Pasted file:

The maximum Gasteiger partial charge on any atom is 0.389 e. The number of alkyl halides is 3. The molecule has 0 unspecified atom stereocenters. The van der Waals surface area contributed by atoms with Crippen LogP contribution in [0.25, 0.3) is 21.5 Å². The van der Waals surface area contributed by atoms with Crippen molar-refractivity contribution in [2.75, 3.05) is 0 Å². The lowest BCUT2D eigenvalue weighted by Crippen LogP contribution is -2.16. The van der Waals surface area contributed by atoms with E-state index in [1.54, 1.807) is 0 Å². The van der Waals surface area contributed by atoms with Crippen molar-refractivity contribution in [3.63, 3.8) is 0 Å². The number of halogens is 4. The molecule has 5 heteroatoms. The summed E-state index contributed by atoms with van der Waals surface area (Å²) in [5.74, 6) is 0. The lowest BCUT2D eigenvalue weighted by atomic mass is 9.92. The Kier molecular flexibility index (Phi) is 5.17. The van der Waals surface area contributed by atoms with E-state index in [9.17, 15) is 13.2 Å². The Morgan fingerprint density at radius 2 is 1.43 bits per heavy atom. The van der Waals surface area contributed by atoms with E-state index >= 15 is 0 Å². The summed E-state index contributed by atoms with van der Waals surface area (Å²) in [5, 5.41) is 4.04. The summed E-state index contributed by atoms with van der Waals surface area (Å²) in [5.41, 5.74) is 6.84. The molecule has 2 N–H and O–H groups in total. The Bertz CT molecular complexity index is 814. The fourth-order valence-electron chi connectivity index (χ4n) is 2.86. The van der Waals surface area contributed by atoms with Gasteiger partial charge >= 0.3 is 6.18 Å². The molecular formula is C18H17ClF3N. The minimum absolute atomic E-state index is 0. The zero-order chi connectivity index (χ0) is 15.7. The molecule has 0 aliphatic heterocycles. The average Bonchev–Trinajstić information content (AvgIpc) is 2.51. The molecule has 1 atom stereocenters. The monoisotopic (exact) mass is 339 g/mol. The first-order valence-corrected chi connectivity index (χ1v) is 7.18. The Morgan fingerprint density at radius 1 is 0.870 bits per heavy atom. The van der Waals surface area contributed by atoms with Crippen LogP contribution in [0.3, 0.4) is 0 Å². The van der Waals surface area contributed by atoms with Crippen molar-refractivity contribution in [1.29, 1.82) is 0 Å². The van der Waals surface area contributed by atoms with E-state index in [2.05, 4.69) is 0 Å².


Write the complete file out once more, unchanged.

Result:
The maximum Gasteiger partial charge on any atom is 0.389 e. The number of alkyl halides is 3. The molecule has 0 unspecified atom stereocenters. The van der Waals surface area contributed by atoms with Crippen LogP contribution in [0.25, 0.3) is 21.5 Å². The van der Waals surface area contributed by atoms with Crippen molar-refractivity contribution in [2.75, 3.05) is 0 Å². The lowest BCUT2D eigenvalue weighted by Crippen LogP contribution is -2.16. The van der Waals surface area contributed by atoms with E-state index in [1.54, 1.807) is 0 Å². The van der Waals surface area contributed by atoms with Crippen molar-refractivity contribution in [3.63, 3.8) is 0 Å². The number of halogens is 4. The molecule has 5 heteroatoms. The summed E-state index contributed by atoms with van der Waals surface area (Å²) in [5.74, 6) is 0. The lowest BCUT2D eigenvalue weighted by atomic mass is 9.92. The Kier molecular flexibility index (Phi) is 5.17. The van der Waals surface area contributed by atoms with E-state index in [9.17, 15) is 13.2 Å². The Morgan fingerprint density at radius 2 is 1.43 bits per heavy atom. The van der Waals surface area contributed by atoms with E-state index >= 15 is 0 Å². The summed E-state index contributed by atoms with van der Waals surface area (Å²) in [5, 5.41) is 4.04. The summed E-state index contributed by atoms with van der Waals surface area (Å²) in [5.41, 5.74) is 6.84. The molecule has 2 N–H and O–H groups in total. The Bertz CT molecular complexity index is 814. The fourth-order valence-electron chi connectivity index (χ4n) is 2.86. The van der Waals surface area contributed by atoms with Gasteiger partial charge >= 0.3 is 6.18 Å². The molecular formula is C18H17ClF3N. The minimum absolute atomic E-state index is 0. The zero-order chi connectivity index (χ0) is 15.7. The molecule has 0 aliphatic heterocycles. The average Bonchev–Trinajstić information content (AvgIpc) is 2.51. The molecule has 1 atom stereocenters. The monoisotopic (exact) mass is 339 g/mol. The first-order valence-corrected chi connectivity index (χ1v) is 7.18. The Morgan fingerprint density at radius 1 is 0.870 bits per heavy atom. The van der Waals surface area contributed by atoms with Crippen LogP contribution in [0.3, 0.4) is 0 Å². The van der Waals surface area contributed by atoms with Crippen molar-refractivity contribution in [1.29, 1.82) is 0 Å². The van der Waals surface area contributed by atoms with E-state index in [2.05, 4.69) is 0 Å².